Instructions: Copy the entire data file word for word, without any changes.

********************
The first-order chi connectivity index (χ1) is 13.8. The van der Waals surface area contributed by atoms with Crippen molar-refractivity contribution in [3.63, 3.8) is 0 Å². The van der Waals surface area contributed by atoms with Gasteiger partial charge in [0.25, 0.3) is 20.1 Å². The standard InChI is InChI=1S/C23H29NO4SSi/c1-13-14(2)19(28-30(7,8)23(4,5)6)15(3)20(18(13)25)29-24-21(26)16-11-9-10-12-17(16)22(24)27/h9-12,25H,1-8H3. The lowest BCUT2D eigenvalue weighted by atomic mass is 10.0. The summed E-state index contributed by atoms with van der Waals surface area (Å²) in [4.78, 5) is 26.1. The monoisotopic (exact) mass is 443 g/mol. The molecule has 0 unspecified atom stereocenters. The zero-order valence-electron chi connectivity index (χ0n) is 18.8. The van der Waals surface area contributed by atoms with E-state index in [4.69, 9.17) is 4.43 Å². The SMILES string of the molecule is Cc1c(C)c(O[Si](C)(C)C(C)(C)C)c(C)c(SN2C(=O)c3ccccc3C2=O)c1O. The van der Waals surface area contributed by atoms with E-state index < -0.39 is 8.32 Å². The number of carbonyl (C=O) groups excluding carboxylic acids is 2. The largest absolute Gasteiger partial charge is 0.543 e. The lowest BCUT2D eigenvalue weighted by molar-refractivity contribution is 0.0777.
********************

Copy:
The first-order chi connectivity index (χ1) is 13.8. The van der Waals surface area contributed by atoms with Crippen molar-refractivity contribution in [3.63, 3.8) is 0 Å². The van der Waals surface area contributed by atoms with Gasteiger partial charge in [0.25, 0.3) is 20.1 Å². The standard InChI is InChI=1S/C23H29NO4SSi/c1-13-14(2)19(28-30(7,8)23(4,5)6)15(3)20(18(13)25)29-24-21(26)16-11-9-10-12-17(16)22(24)27/h9-12,25H,1-8H3. The lowest BCUT2D eigenvalue weighted by atomic mass is 10.0. The summed E-state index contributed by atoms with van der Waals surface area (Å²) in [4.78, 5) is 26.1. The monoisotopic (exact) mass is 443 g/mol. The molecule has 0 unspecified atom stereocenters. The zero-order valence-electron chi connectivity index (χ0n) is 18.8. The van der Waals surface area contributed by atoms with E-state index in [4.69, 9.17) is 4.43 Å². The SMILES string of the molecule is Cc1c(C)c(O[Si](C)(C)C(C)(C)C)c(C)c(SN2C(=O)c3ccccc3C2=O)c1O. The van der Waals surface area contributed by atoms with E-state index < -0.39 is 8.32 Å². The number of carbonyl (C=O) groups excluding carboxylic acids is 2. The largest absolute Gasteiger partial charge is 0.543 e. The lowest BCUT2D eigenvalue weighted by molar-refractivity contribution is 0.0777.